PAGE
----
Scottish National Dictionary (1700–)

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BOLE, BOAL, Boll, Bolie (dim.), n.1 [bol]

1. A small recess or cupboard in the wall of an apartment. Gen.Sc. Sc. 1728  Ramsay Poems II. 229:
Bring frae yon Boal a roasted Hen.
Bnff. 1926 5 :
Boal or bole, a hole in the wall by the fireplace for little odds and ends.
Bch. 1914  J. Leatham Daavit 94:
“Heely, heely, man,” said I, “there's twa books in the bole o' the wa' in ilka Aiberdeenshire hoose, an' een o' them's the Haly Bible an' the ither's ‘Johnny Gibb o' Gushetneuk'!”
Peb. 1793  Carlop Green, Peggy's Myll (ed. R. D. C. Brown 1832) lxxxvi.:
Sche hurries ben to her ayn boal.
Ayr. 1792  Burns Weary Pund o' Tow (Cent. ed.) ii.:
There sat a bottle in a bole Beyont the ingle low.
w.Dmf. 1899  J. Shaw Country Schoolmaster 368:
Next your richt hand there's the bole Fu' o' serious books and droll.

2. A small opening in the wall of a building of any kind, usually provided with a wooden shutter instead of glass. Sc. 1816  Scott Antiquary (1818) iii.:
Open the bole wi' speed, that I may see if this be the right Lord Geraldin.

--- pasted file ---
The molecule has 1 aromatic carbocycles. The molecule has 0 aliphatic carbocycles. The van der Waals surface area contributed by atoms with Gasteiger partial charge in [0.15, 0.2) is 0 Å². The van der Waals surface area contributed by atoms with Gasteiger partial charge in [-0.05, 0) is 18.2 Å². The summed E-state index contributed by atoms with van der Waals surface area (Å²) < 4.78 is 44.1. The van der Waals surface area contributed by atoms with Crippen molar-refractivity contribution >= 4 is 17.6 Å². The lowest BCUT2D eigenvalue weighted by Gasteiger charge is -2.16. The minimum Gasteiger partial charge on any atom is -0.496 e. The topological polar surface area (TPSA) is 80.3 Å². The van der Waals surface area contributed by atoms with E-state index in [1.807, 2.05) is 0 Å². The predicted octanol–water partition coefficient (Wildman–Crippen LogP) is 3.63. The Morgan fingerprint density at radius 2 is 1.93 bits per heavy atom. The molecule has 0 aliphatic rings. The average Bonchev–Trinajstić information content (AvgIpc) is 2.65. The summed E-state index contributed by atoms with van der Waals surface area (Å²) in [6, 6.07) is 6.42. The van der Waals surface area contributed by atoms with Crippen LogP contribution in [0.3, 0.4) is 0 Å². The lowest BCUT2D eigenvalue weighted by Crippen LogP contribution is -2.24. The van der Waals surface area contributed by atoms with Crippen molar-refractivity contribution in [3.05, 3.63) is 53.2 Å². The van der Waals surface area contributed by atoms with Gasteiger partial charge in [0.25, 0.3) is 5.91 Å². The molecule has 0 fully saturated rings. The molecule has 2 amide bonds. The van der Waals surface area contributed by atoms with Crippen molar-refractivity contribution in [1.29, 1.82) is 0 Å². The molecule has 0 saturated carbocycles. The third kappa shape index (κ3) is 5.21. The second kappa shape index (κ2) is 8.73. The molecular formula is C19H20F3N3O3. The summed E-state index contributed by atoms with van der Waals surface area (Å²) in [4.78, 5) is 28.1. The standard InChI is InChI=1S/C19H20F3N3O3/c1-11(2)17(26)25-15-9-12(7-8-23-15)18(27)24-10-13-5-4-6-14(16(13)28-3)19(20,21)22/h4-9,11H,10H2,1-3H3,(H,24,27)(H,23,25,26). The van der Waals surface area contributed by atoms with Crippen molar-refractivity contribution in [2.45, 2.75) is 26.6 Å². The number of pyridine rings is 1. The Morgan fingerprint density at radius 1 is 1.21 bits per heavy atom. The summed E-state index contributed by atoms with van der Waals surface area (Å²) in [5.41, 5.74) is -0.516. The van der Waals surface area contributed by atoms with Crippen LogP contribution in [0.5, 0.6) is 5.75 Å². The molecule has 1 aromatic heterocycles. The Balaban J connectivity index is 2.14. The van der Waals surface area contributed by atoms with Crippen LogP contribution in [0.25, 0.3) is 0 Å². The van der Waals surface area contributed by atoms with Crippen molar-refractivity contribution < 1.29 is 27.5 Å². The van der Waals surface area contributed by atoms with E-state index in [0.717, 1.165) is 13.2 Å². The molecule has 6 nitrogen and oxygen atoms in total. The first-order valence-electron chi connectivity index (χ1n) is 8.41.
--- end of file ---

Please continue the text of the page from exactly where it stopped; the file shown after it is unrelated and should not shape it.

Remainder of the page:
Ags.(D) 1894  J. B. Salmond My Man Sandy (1899) xv.;
1 :
If ye pet your nose in aboot ony bolies harkenin', you'll mibby get the wecht o' a bissam shaft on the end o't.
m.Lth. 1793  G. Robertson Agric. of Midlothian 33 Foot-note:
An additional light to that of the chimney, from a slit or bole in the wall, made up the whole architecture of the building.
Slk. a.1835  Hogg Tales, etc. (1837) VI. 97:
“Callant Peter, gang an' stap a wisp i' that bole,” said Pate: “it seems to be the beacon light to a' the clanjaumphry i' the hale country.”

3. With extended meanings.

(1) A boy's wardrobe. Edb. 1898  J. Baillie Walter Crighton 170:
The bell . . . sent the boys scampering up to the bolls to change their clothing.

(2) An opening in the hills. Sc. 1845  Stat. Acc.2 I. 180–181:
The ordinary command given to those who are sent out to obtain such information [regarding weather] is, “Go see how the bole of Borthwick looks.” This, however, arises not from our climate being more subject to rain than that of the level country — but from the peculiar configuration of our glen — which apparently stretches considerably backwards among the lower hills, as seen from a distance.

4. Comb.: bole-hole, “air hole in wall of barn or stable; a square hole in the wa' near the fire, where the salt box is kept” (w.Dmf. 1925 W. A. Scott Vern. of Mid-Nithsdale in Trans. Dmf. and Gall. Antiq. Soc. 18).

[O.Sc. bowall, bowel, bewell, boill, boal, a recess in the wall (D.O.S.T.). Origin obscure.]

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"Bole ". Dictionary of the Scots Language. 2004. Scottish Language Dictionaries Ltd. Accessed 22 Nov 2019 <>



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